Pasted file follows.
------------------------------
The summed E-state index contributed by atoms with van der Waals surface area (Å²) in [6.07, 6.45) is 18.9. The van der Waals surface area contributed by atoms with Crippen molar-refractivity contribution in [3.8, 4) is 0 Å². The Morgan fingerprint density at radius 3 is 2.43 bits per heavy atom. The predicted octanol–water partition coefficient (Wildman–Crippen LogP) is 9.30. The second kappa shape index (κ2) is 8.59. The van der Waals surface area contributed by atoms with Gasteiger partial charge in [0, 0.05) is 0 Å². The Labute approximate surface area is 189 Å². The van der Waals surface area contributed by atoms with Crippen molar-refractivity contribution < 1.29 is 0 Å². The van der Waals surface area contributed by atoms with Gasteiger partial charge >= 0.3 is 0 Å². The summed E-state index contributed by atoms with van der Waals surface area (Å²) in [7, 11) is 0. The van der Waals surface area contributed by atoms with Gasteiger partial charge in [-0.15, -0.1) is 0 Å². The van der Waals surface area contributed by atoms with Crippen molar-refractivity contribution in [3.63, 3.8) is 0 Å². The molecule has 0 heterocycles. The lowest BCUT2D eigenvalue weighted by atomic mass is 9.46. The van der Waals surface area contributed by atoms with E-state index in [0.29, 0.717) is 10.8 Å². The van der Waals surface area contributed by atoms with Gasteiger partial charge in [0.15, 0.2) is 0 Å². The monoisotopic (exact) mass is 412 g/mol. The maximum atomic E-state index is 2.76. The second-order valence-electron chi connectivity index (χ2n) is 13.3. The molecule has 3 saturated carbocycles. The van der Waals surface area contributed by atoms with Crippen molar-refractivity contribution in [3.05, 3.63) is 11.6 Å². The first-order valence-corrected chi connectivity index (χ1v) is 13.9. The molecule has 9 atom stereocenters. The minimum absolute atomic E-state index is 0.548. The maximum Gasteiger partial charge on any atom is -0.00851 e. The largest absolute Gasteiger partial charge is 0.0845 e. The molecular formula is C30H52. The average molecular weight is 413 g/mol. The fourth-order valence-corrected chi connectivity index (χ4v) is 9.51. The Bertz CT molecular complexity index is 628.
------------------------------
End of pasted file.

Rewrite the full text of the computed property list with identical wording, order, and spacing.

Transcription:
The summed E-state index contributed by atoms with van der Waals surface area (Å²) in [6.07, 6.45) is 18.9. The van der Waals surface area contributed by atoms with Crippen molar-refractivity contribution in [3.8, 4) is 0 Å². The Morgan fingerprint density at radius 3 is 2.43 bits per heavy atom. The predicted octanol–water partition coefficient (Wildman–Crippen LogP) is 9.30. The second kappa shape index (κ2) is 8.59. The van der Waals surface area contributed by atoms with Gasteiger partial charge in [0, 0.05) is 0 Å². The Labute approximate surface area is 189 Å². The van der Waals surface area contributed by atoms with Crippen molar-refractivity contribution < 1.29 is 0 Å². The van der Waals surface area contributed by atoms with Gasteiger partial charge >= 0.3 is 0 Å². The summed E-state index contributed by atoms with van der Waals surface area (Å²) in [7, 11) is 0. The van der Waals surface area contributed by atoms with Gasteiger partial charge in [-0.15, -0.1) is 0 Å². The van der Waals surface area contributed by atoms with Crippen molar-refractivity contribution in [3.63, 3.8) is 0 Å². The molecule has 0 heterocycles. The lowest BCUT2D eigenvalue weighted by atomic mass is 9.46. The van der Waals surface area contributed by atoms with E-state index in [0.29, 0.717) is 10.8 Å². The van der Waals surface area contributed by atoms with Gasteiger partial charge in [0.15, 0.2) is 0 Å². The monoisotopic (exact) mass is 412 g/mol. The maximum atomic E-state index is 2.76. The second-order valence-electron chi connectivity index (χ2n) is 13.3. The molecule has 3 saturated carbocycles. The van der Waals surface area contributed by atoms with Crippen molar-refractivity contribution in [3.05, 3.63) is 11.6 Å². The first-order valence-corrected chi connectivity index (χ1v) is 13.9. The molecule has 9 atom stereocenters. The minimum absolute atomic E-state index is 0.548. The maximum Gasteiger partial charge on any atom is -0.00851 e. The largest absolute Gasteiger partial charge is 0.0845 e. The molecular formula is C30H52. The average molecular weight is 413 g/mol. The fourth-order valence-corrected chi connectivity index (χ4v) is 9.51. The Bertz CT molecular complexity index is 628.